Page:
Sunday 25 June 2017

Movies: X-men: First Class ***

(12A, GENERAL RELEASE)

DIFFERENT TACTICS: James McAvoy and Michael Fassbender star
DIFFERENT TACTICS: James McAvoy and Michael Fassbender star

Paul Whitington

Quietly and steadily, the X-Men franchise has clocked up a tidy $1.5billion at the global box office with four workmanlike but well-crafted action films. In this, the fifth, series producer Lauren Shuler Donner and her writers have taken the brave step of going for a prequel, for X-Men: First Class investigates the origins of the X-Men and their founder Professor Charles Xavier. Specifically the film examines the troubled relationship between Xavier and his nemesis Magneto/Erik Lehnsherr, and when we first meet them both are small boys.

Charles Xavier has grown up in an atmosphere of refinement and privilege in 1940s New York, but from an early age has been aware of his telepathic powers. He's a mutant and has always assumed he's the only one, but when he meets a girl his age called Raven (Jennifer Lawrence) who can change her shape and appearance at will, he realises he's not alone. Young Erik Lehnsherr is a mutant too, but he's also a Jew -- not the best career move in 1940s Germany. After being sent to a concentration camp, Eric catches the eye of a Nazi scientist called Sebastian Shaw (Kevin Bacon) who spots the boy's telekinetic abilities.

In an incident that will scar Eric for life, Shaw tries to force the boy to move a coin with his mind by holding a gun to his mother's head. She gets shot, and Eric grows up a very angry mutant.

The adult Erik (Michael Fassbender) first runs into Xavier (James McAvoy) while on the trail of Shaw, who's now in South America. Shaw and a merry band of mutants, called the Hellfire Club, have decided to play the Russians and Americans off each other and start a nuclear war that will wipe out humanity and leave the world to the mutants.

Xavier is working with the CIA to stop them, and he persuades a reluctant Erik to join him. They also recruit a group of young and untrained mutants, but Xavier and Erik differ sharply about their tactics in particular and mankind in general, whom Erik considers an irretrievably bad lot. The Cuban missile crisis forms the lively backdrop for a spectacular showdown between Shaw, Xavier, the Russians, the Americans and Erik.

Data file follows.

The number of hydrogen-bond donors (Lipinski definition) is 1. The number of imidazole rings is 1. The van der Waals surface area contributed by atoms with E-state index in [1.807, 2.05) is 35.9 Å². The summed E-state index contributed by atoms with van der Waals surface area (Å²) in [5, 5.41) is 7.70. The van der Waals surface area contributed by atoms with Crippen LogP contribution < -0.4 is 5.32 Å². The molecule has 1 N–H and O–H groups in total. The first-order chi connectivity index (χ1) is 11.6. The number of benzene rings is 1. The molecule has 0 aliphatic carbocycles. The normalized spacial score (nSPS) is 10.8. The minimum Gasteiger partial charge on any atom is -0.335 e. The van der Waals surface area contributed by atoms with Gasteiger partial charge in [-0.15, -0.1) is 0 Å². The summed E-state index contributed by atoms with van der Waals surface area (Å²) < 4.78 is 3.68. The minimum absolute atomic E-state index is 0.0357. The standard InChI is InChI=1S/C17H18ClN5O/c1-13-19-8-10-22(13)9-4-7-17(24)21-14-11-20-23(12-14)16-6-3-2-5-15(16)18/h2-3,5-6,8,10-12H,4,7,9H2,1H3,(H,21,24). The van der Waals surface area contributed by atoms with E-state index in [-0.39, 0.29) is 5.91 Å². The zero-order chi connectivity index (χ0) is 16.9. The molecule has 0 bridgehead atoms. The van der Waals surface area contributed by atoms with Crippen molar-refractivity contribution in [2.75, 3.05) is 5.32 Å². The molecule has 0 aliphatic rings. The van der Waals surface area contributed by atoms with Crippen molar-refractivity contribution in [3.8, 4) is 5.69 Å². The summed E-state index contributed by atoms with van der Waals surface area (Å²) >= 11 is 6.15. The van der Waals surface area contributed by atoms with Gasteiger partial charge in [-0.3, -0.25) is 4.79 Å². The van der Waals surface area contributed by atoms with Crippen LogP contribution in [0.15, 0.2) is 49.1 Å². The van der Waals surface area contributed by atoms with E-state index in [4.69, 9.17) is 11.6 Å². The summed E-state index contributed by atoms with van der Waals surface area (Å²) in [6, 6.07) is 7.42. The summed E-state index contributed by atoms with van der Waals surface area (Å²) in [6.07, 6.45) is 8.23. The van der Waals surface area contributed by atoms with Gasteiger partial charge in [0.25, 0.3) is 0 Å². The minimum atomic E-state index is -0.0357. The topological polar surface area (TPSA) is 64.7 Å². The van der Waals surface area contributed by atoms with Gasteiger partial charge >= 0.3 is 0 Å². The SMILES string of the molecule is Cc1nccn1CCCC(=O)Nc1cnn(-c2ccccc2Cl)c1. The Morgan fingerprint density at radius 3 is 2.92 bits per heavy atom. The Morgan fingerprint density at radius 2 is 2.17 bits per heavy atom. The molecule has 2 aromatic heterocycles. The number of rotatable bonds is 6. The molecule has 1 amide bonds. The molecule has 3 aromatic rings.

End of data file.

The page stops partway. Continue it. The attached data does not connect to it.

All of that sounds terribly complicated and grandiose, but in fact once it settles down X-Men: First Class is a lively, cheerful romp. The script has fun filling in the backstories of X-Men regulars such as Mystique and The Beast, and the use of actual 1960s geopolitics gives substance to a story that might otherwise have been slight.

The worst thing one of these superhero romps can do is take itself too seriously, but X-Men: First Class does its best to punctuate the action with jokes, most of them courtesy of Charles Xavier's rather prim and proper personality. James McAvoy was an inspired choice to take on the role played with such economy of effort by Patrick Stewart in the other films, and in fact the general high calibre of the actors on display makes X-Men: First Class a surprisingly enjoyable watch.

Michael Fassbender is suitably tortured and conflicted as Erik Lehnsherr, Kevin Bacon is a satisfyingly unctuous villain, Rose Byrne and January Jones provide the glamour, and it's nice to see Jennifer Lawrence (who so impressed in Winter's Bone) having a bit of fun in a lighter role. Oliver Platt brings colour to a potentially bland supporting turn, and Hugh Jackman makes a brief but salty cameo as the predictably grumpy Wolverine.

All in all English director Matthew Vaughn handles a complex assignment with skill, providing enough quiet pauses to counteract the action scenes and giving his impressive cast sufficient room to do their stuff. This isn't the end of it, one suspects -- although X-Men: First Class is officially a prequel to the first film in the series, I imagine the producers might fancy squeezing yet another egg out of the golden goose.

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